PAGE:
Term 3 and 4 – Focus on consolidation of the graphemes learned so far, including more non-fiction texts and fiction texts with more complex sentence structures, including complex sentences.  Word level work is focused on multisyllable words with a variety of prefixes and suffixes for both reading and spelling.  By the end of term 4, your year 2 students should be reading an unseen, reasonably complex text with the full alphabetic code at 90 words per minute or more. (The passage below is from DIBELS)



In this post, I have outlined a suggestion of milestones for students to be on track to complete their ‘learning to read’ phase of their school by the end of year 2. This is my ‘in an ideal world’ scenario and I fully appreciate that you all have students who are either ahead or behind of these milestones. When planning your teaching steps for the next 6 months, start with where the student is now and then look at the ONE step that comes next. Students learn at the pace that their processing and memory capacities allow them to.  Work with them to achieve success in small steps and all will be well over time.


If you are interested in joining me in early 2022 for the Reading Success in the Early Primary Years Teach Along, click hereto add your name to the waitlist and find out when bookings are open. 

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6 comments

Elmarie van der Westhuizen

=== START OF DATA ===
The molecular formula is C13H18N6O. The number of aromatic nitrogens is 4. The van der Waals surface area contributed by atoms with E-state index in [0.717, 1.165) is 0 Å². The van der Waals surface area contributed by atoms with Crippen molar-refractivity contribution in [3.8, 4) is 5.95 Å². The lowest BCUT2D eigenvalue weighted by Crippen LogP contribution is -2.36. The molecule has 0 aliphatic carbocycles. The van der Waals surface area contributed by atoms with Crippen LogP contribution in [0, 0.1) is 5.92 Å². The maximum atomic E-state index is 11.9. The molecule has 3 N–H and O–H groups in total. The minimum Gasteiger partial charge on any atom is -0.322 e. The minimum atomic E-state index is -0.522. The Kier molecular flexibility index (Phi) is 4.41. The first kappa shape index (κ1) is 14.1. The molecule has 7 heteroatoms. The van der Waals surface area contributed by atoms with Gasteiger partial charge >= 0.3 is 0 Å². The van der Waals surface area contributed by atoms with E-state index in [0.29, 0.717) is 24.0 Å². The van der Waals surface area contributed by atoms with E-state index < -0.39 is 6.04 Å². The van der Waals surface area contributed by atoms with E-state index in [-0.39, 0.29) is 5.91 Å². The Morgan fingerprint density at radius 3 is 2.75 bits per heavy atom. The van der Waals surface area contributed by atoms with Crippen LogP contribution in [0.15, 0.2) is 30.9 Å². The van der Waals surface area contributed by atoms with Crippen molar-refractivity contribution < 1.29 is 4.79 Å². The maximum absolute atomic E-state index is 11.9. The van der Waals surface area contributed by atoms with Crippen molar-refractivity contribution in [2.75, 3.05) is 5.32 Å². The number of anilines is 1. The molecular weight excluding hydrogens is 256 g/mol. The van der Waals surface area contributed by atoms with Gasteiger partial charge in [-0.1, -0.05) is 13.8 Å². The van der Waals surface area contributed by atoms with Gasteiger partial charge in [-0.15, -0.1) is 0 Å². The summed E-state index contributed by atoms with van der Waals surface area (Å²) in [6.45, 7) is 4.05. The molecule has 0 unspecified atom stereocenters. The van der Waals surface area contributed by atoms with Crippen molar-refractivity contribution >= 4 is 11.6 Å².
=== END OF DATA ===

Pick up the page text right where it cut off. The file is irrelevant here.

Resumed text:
Hi Jocelyn,

Thank you for your fantastic blog and articles. What exactly is Word level reading? Is that your own list of e.g. CVC words? Not  specific readers that you can buy? Sorry, if that is a silly question. 

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Jocelyn Seamer Staff

Hi there.  I just really meant word level practice to build automaticity.  There are no silly questions! 

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Very helpful for organising targeted teaching to bring students up to these benchmarks if they haven't already.

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Sandi Troncone

Thank you for that great read!! I especially liked the breakdown of graphemes for frequency. Fascinating and insightful! 

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Susan Hasler

Hi Jocelyn, great blog and good to see the progression and how it can move along and be differentiated. How would you manage teaching with a sequence such as that suggested in From Sounds to Spelling in stage 3 classes who have a wide range of spellers. Hence obviously not all students are at the ideal /suggested level.

 

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Erana Gibson-Ruri

So so good.  Took the d-o-g for a walk today while I listened to you on a podcast (Pedagogy Non-Grata).  Every time you talk or I read your blog, my head is constantly nodding...Have you done a presentation on Balanced versus Structured? There are 3 teachers at our primary here in NZ.  I am the Year 0-3 teacher and I started my SL journey in Term 1, after participating in PLD through Marnie Ginsberg (Reading Simplified) So I hit the ground running ... teaching and learning 'on the j-o-b'.  At least one of the teachers is not convinced, the other one 'not sure' and although I am committed, I just don't have the capacity to convince people.  Anyways I'm raving now.  Love the SL journey!